A source close to Ms Harris said nothing had changed and she would continue to campaign for the president.

Members of the Democratic National Committee are charged with voting to officially make President Biden the party’s nominee at the August convention, putting him on the ballot nationwide.

One member, who has spoken to other delegates and requested anonymity to speak frankly about sensitive discussions, told the BBC that the nomination should go to Vice-President Harris if Mr Biden opted not to run.

“If we open up the convention, it will cause pure chaos that will hurt us in November,” they said.

A report by the Washington Post, meanwhile, said Mr Biden and his team recognised that he must demonstrate his fitness for office in the coming days.

He has planned trips to Wisconsin and Philadelphia later in the week, and is due to appear on ABC News on Friday for his first televised interview since the debate.

His full interview with Wisconsin’s Civic Media is also due to be published on Thursday.

While acknowledging that he had “screwed up” with his performance, he told the station: “That’s 90 minutes on stage. Look at what I’ve done in 3.5 years.”

India preacher denies blame for crush deaths

By Anbarasan EthirajanBBC News, Hathras • Toby LuckhurstBBC News, London

The preacher who led an overcrowded gathering in India where more than 120 people were crushed to death on Tuesday has denied blame, and pledged to co-operate with the police investigation.

A lawyer for the self-styled guru known as Bhole Baba told the BBC the crush occurred “due to some anti-social elements”, and blamed a “criminal conspiracy hatched against” his client.

On Thursday, police said they had arrested six people who were part of a committee that organised the event.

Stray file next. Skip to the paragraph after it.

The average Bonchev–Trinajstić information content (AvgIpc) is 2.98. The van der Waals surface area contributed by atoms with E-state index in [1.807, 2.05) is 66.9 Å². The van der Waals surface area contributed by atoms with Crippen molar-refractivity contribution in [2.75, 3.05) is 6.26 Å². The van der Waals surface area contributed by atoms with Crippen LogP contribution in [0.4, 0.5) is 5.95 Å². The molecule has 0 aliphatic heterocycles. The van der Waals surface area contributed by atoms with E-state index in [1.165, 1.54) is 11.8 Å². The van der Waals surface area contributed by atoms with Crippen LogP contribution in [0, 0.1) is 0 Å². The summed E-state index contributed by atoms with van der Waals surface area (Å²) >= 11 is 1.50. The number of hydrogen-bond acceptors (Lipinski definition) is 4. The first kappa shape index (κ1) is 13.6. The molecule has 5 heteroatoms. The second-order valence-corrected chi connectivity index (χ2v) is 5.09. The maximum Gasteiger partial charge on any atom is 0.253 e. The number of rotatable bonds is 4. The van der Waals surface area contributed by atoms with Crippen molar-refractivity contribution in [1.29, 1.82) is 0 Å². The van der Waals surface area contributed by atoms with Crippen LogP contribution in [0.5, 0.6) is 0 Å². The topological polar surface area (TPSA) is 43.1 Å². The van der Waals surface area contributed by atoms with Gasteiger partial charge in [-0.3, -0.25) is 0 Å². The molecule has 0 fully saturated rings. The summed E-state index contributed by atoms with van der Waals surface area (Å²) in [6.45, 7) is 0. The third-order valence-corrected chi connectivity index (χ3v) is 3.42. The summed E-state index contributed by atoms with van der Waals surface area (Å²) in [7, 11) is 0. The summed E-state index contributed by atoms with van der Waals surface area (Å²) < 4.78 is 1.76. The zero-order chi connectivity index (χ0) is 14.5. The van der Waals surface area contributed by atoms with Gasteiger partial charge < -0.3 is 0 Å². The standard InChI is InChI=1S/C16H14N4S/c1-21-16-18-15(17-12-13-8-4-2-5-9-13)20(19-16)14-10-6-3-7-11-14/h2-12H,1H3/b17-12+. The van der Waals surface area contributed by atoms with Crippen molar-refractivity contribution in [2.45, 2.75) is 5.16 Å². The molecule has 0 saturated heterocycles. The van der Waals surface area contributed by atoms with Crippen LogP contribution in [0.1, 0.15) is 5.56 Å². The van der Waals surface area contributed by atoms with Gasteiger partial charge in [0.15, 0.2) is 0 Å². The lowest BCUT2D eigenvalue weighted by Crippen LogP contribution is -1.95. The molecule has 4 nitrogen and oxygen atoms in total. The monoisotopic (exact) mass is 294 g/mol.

Nearly all those killed were women and children, who were attending the satsang – a Hindu religious festival – in Hathras district.

The case has sparked outrage in India and questions about a lack of security measures.

Bhole Baba – whose real name is Narayan Sakar Vishwa Hari – will fully co-operate with the investigation, his lawyer AP Singh said.

Mr Singh also denied reports that security guards at the festival triggered panic by pushing away people who tried to get Bhole Baba’s blessing.

“Totally false allegation,” Mr Singh told the BBC. “Security staff always provide help to the followers.”

Watch: Survivors recount the horror of India religious event crush

This is one of the worst crushes to happen in India for years.

Shocking images from the aftermath of the disaster have circulated online, of people driving the wounded to hospital in pick-up trucks, tuk tuks and even on motorbikes.

What happened?

The crush took place in Pulrai village, where Bhole Baba was holding a religious gathering.

An initial police report said that officials had given permission for 80,000 people to gather, but some 250,000 people turned up to the event.

The report says the chaos began as the preacher drove off. Eyewitnesses said people lost their footing and started falling on top of each other as hundreds rushed towards the preacher as he was leaving the venue.

As people ran after his vehicle, survivors said a number of those sitting and squatting on the ground got crushed.

One of the first on the scene, local resident Yogesh Yadav, told the BBC that hundreds of women ran after Bhole Baba’s car as he was leaving.

“Some crossed the highway to get a better glimpse of his car. In the melee, many women fell in the drain adjacent to the highway. People started falling on top of each other,” Mr Yadav said.

The police document added that some people tried to cross the road to a patch of mud-soaked fields, but were forcibly stopped by the organisers and were crushed.

Bhole Baba was originally named Suraj Pal, but he reportedly re-christened himself as Narayan Sakar Vishwa Hari.

One senior police officer in Uttar Pradesh told BBC Hindi that the preacher had been a police constable, but was suspended from service after a criminal case was lodged against him.

He was reinstated in the force after a court cleared him but left his job in 2002, the senior officer said.

The preacher has amassed hundreds of thousands of followers in Hathras and neighbouring districts.

Bhole Baba is known to have an ashram in Mainpuri, about 100km (62 miles) from Pulrai village.

His lawyer told the BBC his client is now at his ashram. The preacher has not been named in the initial police complaint.

An iconic wildlife park has banned koala cuddles. Will others follow?

By Tiffanie TurnbullBBC News, Sydney

For what seems like time immemorial, giving a fluffy little koala a cuddle has been an Australian rite of passage for visiting celebrities, tourists and locals alike.

And for many of them, a wildlife park in a leafy pocket of Queensland has been the place making dreams come true.